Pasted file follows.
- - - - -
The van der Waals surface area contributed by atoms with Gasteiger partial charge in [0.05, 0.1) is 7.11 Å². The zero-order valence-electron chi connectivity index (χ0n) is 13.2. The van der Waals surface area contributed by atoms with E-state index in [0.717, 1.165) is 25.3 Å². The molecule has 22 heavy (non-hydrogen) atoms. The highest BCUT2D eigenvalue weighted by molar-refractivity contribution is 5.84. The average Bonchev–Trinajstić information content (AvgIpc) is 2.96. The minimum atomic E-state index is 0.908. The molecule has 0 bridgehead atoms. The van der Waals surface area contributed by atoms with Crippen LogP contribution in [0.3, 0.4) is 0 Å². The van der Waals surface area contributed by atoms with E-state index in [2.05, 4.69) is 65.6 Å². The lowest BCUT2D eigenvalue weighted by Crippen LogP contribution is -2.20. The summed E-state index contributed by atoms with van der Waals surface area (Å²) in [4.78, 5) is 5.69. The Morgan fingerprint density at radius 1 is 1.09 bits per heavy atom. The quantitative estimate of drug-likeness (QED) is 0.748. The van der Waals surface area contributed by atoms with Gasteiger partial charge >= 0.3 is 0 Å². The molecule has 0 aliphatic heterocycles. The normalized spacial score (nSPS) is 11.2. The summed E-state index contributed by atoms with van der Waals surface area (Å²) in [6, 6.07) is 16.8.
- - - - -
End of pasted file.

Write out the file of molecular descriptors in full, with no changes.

The van der Waals surface area contributed by atoms with Gasteiger partial charge in [0.05, 0.1) is 7.11 Å². The zero-order valence-electron chi connectivity index (χ0n) is 13.2. The van der Waals surface area contributed by atoms with E-state index in [0.717, 1.165) is 25.3 Å². The molecule has 22 heavy (non-hydrogen) atoms. The highest BCUT2D eigenvalue weighted by molar-refractivity contribution is 5.84. The average Bonchev–Trinajstić information content (AvgIpc) is 2.96. The minimum atomic E-state index is 0.908. The molecule has 0 bridgehead atoms. The van der Waals surface area contributed by atoms with Crippen LogP contribution in [0.3, 0.4) is 0 Å². The van der Waals surface area contributed by atoms with E-state index in [2.05, 4.69) is 65.6 Å². The lowest BCUT2D eigenvalue weighted by Crippen LogP contribution is -2.20. The summed E-state index contributed by atoms with van der Waals surface area (Å²) in [4.78, 5) is 5.69. The Morgan fingerprint density at radius 1 is 1.09 bits per heavy atom. The quantitative estimate of drug-likeness (QED) is 0.748. The van der Waals surface area contributed by atoms with Gasteiger partial charge >= 0.3 is 0 Å². The molecule has 0 aliphatic heterocycles. The normalized spacial score (nSPS) is 11.2. The summed E-state index contributed by atoms with van der Waals surface area (Å²) in [6, 6.07) is 16.8.